No Tolerance Policy

As customers, we have all too often heard the same justification for an organisation not responding to our request – the dreaded ‘policy’. “It’s not company policy” is often the first response to an unusual or difficult customer request. In the article below, Steve Simpson recommends a policy reversal-one that is imposed on all staff and managers. Read on…

I’ve just returned from our local news agency where I was seeking to purchase some index cards that I want to use in an upcoming event at which I am speaking.

Normally the people in the news agency are very nice. Today was an exception.

I was the only customer in the store. I was looking on the shelves for the cards and the two staff, who are old enough to know better, were sharing their views about how one of their bosses would be unhappy when she learned about something that had happened. “She’ll have the sh#!s for days” I heard one of the women say on a number of occasions.

As I exited I walked straight past these ladies. One of them looked at me, said nothing, and watched me walk out of the store empty handed.

In my view, this single event says a great deal about the future of the business.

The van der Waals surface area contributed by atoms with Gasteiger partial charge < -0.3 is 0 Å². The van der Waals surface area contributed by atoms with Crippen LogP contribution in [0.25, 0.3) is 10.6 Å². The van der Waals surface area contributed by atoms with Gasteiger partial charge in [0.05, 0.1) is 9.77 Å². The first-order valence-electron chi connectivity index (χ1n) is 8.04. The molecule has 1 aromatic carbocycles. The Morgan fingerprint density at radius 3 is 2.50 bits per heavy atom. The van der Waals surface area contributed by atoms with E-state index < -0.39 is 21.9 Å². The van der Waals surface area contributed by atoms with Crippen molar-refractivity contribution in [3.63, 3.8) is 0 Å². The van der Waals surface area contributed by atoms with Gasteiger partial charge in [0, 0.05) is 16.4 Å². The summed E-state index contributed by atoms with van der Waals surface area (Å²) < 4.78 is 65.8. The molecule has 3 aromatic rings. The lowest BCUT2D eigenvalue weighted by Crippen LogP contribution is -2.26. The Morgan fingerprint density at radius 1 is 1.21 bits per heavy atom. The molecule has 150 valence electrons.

Many retail stores display prominent signs saying ‘No Refunds’. I think this news agency, and most other organisations for that matter, should implement a new policy called ‘No Tolerance’.

The difference with a ‘No Tolerance’ policy is that instead of a policy being directed at customers, this is for staff. And the ‘No Tolerance’ should relate to adherence to organisational standards.

Most organisations have standards – and they may relate to a range of issues, including dealing with customers, dress standards, occupational health and safety, implementing procedures, and so on.

Such standards only have meaning to the extent the organisation is serious about them. If an organisation does not treat standards seriously, then they will not make any difference. Even worse, non-adherence to standards may create a downwards spiral as people recognise the rhetoric-reality gap. The risk is that cynicism builds, and cynicism is the fuel of self-inflicted poor performance.
Most standards are created in good faith. And at first, there are serious efforts to meet them.

But they decline through an iterative process. Someone messes up slightly in adhering to a standard and people let that error slip. Then someone else misses the mark and again this is let go. Eventually, the standard has no meaning.

That’s why I’m suggesting a ‘No Tolerance’ policy. If we are serious about implementing certain key standards, such as customer service or safety, then there cannot and must not be any tolerance for non-adherence.

Now it is possible that this was a once-only slip in our local news agency. I’m not going to abandon them for that error. But it is also possible that this is a sign of a gradually declining tolerance for what is acceptable. It’s the risk all of us face in our day to day work.

No refunds? I say ‘No Tolerance’!